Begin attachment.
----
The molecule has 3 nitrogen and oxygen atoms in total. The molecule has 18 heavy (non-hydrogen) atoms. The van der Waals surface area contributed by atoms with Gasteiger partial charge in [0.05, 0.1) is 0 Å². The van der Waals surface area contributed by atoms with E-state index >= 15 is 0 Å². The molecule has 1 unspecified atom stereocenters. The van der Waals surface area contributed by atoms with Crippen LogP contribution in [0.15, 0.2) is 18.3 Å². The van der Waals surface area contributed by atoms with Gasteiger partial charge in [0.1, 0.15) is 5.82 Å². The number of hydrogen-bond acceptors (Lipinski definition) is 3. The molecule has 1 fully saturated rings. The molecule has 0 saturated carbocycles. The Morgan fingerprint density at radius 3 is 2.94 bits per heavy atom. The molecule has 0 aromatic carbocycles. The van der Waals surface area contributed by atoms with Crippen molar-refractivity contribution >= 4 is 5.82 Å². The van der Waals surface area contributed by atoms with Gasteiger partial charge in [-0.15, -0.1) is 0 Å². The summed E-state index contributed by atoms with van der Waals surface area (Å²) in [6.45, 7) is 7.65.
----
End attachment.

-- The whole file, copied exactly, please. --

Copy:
The molecule has 3 nitrogen and oxygen atoms in total. The molecule has 18 heavy (non-hydrogen) atoms. The van der Waals surface area contributed by atoms with Gasteiger partial charge in [0.05, 0.1) is 0 Å². The van der Waals surface area contributed by atoms with E-state index >= 15 is 0 Å². The molecule has 1 unspecified atom stereocenters. The van der Waals surface area contributed by atoms with Crippen LogP contribution in [0.15, 0.2) is 18.3 Å². The van der Waals surface area contributed by atoms with Gasteiger partial charge in [0.1, 0.15) is 5.82 Å². The number of hydrogen-bond acceptors (Lipinski definition) is 3. The molecule has 1 fully saturated rings. The molecule has 0 saturated carbocycles. The Morgan fingerprint density at radius 3 is 2.94 bits per heavy atom. The molecule has 0 aromatic carbocycles. The van der Waals surface area contributed by atoms with Crippen molar-refractivity contribution >= 4 is 5.82 Å². The van der Waals surface area contributed by atoms with Gasteiger partial charge in [-0.15, -0.1) is 0 Å². The summed E-state index contributed by atoms with van der Waals surface area (Å²) in [6.45, 7) is 7.65.